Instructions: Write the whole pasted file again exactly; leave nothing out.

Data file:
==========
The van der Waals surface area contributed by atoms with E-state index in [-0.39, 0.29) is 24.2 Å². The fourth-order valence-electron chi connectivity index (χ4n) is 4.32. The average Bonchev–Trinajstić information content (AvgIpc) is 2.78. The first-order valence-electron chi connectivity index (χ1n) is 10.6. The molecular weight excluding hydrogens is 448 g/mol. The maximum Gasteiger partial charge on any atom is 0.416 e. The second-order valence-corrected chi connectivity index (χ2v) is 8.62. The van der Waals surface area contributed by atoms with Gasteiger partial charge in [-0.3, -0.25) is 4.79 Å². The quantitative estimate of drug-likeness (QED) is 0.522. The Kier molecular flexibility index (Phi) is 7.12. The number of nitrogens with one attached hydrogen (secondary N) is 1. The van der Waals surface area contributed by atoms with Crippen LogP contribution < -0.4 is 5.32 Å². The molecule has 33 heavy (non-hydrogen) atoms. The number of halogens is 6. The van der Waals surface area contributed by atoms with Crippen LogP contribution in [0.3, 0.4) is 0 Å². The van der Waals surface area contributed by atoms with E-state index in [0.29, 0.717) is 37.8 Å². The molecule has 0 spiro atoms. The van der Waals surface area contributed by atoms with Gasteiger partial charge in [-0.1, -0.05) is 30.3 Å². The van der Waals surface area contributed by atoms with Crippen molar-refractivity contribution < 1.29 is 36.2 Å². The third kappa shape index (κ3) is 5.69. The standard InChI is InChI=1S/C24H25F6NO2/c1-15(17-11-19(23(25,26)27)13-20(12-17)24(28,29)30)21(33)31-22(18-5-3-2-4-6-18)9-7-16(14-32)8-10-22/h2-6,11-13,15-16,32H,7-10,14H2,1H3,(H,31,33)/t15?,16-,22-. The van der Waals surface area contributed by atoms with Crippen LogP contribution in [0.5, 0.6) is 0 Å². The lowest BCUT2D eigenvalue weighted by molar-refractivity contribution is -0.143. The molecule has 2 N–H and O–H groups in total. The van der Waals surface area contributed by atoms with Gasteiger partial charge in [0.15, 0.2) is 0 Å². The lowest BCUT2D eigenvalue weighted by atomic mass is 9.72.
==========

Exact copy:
The van der Waals surface area contributed by atoms with E-state index in [-0.39, 0.29) is 24.2 Å². The fourth-order valence-electron chi connectivity index (χ4n) is 4.32. The average Bonchev–Trinajstić information content (AvgIpc) is 2.78. The first-order valence-electron chi connectivity index (χ1n) is 10.6. The molecular weight excluding hydrogens is 448 g/mol. The maximum Gasteiger partial charge on any atom is 0.416 e. The second-order valence-corrected chi connectivity index (χ2v) is 8.62. The van der Waals surface area contributed by atoms with Gasteiger partial charge in [-0.3, -0.25) is 4.79 Å². The quantitative estimate of drug-likeness (QED) is 0.522. The Kier molecular flexibility index (Phi) is 7.12. The number of nitrogens with one attached hydrogen (secondary N) is 1. The van der Waals surface area contributed by atoms with Crippen LogP contribution < -0.4 is 5.32 Å². The molecule has 33 heavy (non-hydrogen) atoms. The number of halogens is 6. The van der Waals surface area contributed by atoms with Crippen LogP contribution in [0.3, 0.4) is 0 Å². The van der Waals surface area contributed by atoms with E-state index in [0.29, 0.717) is 37.8 Å². The molecule has 0 spiro atoms. The van der Waals surface area contributed by atoms with Gasteiger partial charge in [-0.1, -0.05) is 30.3 Å². The van der Waals surface area contributed by atoms with Crippen molar-refractivity contribution < 1.29 is 36.2 Å². The third kappa shape index (κ3) is 5.69. The standard InChI is InChI=1S/C24H25F6NO2/c1-15(17-11-19(23(25,26)27)13-20(12-17)24(28,29)30)21(33)31-22(18-5-3-2-4-6-18)9-7-16(14-32)8-10-22/h2-6,11-13,15-16,32H,7-10,14H2,1H3,(H,31,33)/t15?,16-,22-. The van der Waals surface area contributed by atoms with Crippen LogP contribution in [0.5, 0.6) is 0 Å². The lowest BCUT2D eigenvalue weighted by molar-refractivity contribution is -0.143. The molecule has 2 N–H and O–H groups in total. The van der Waals surface area contributed by atoms with Gasteiger partial charge in [0.15, 0.2) is 0 Å². The lowest BCUT2D eigenvalue weighted by atomic mass is 9.72.